Doppler radar still provokes discussion
By By Sheila Blackmon/The Meridian Star
March 4, 2001
The weather radar system in Jackson may be relocated to give East Central Mississippi residents better coverage and earlier warnings of severe weather.
When an F-2 tornado hit the Dalewood and Russell communities in December, residents didn't have sufficient warning. National Weather Service officials in Jackson said they issued no warning because they made a human error not because they lacked radar coverage.
But many local residents and officials want Doppler weather radar restored here. National Weather Service officials removed the radar system when they closed their Key Field office in 1995. Meridian Mayor John Robert Smith said he contacted Senate Majority Leader Trent Lott, R-Miss., U.S. Rep. Chip Pickering, R-Miss., and U.S. Sen. Thad Cochran, R-Miss., and asked what they could do to help.
Lott spokesman Lee Youngblood said Lott and his staff are discussing options with officials at the U.S. Department of Commerce, which oversees the National Weather Service. He said Lott will continue to work toward "fixing the coverage hole that apparently exists."
Mike Chappell, a spokesman for Pickering, said Pickering and his staff are working on the problem in the appropriations process, which won't be complete until July or August.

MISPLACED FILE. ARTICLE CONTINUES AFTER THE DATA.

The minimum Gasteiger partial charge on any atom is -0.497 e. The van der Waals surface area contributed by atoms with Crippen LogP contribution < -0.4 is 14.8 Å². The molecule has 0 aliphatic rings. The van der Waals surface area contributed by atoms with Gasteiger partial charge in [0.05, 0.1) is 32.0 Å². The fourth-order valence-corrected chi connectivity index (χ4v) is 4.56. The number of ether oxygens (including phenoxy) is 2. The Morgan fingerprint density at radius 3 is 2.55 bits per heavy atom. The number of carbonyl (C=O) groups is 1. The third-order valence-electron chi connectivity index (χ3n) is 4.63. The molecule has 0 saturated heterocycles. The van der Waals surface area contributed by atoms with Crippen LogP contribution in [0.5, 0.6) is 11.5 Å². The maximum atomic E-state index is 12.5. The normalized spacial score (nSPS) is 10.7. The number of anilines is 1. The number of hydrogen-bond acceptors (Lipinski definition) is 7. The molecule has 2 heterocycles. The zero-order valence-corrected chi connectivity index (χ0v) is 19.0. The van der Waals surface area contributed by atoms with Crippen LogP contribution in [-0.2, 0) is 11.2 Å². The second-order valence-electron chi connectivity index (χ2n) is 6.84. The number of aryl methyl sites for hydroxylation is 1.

Chappell said the head of the National Oceanic and Atmospheric Administration hasn't been named under the Bush administration. He said Pickering and staff members believe the new NOAA administrator and others in the Bush administration will be supportive.
Youngblood agreed that a new administration may bring new support.
Eddie Ivy, director of the Lauderdale Emergency Management Agency, said local officials continue to work toward better coverage but "nothing has changed."
He spoke with emergency management officials in Sumter County, Ala., last week about the problem.
Sumter County residents get their severe weather warnings from Mobile, Tuscaloosa and Birmingham radars, he said. They also get warnings from Jackson broadcast through Meridian's media.
Youngblood said he doesn't know whether having Alabama legislators involved will affect federal funding.
Sheila Blackmon is a staff writer for The Meridian Star. E-mail her at email@example.com.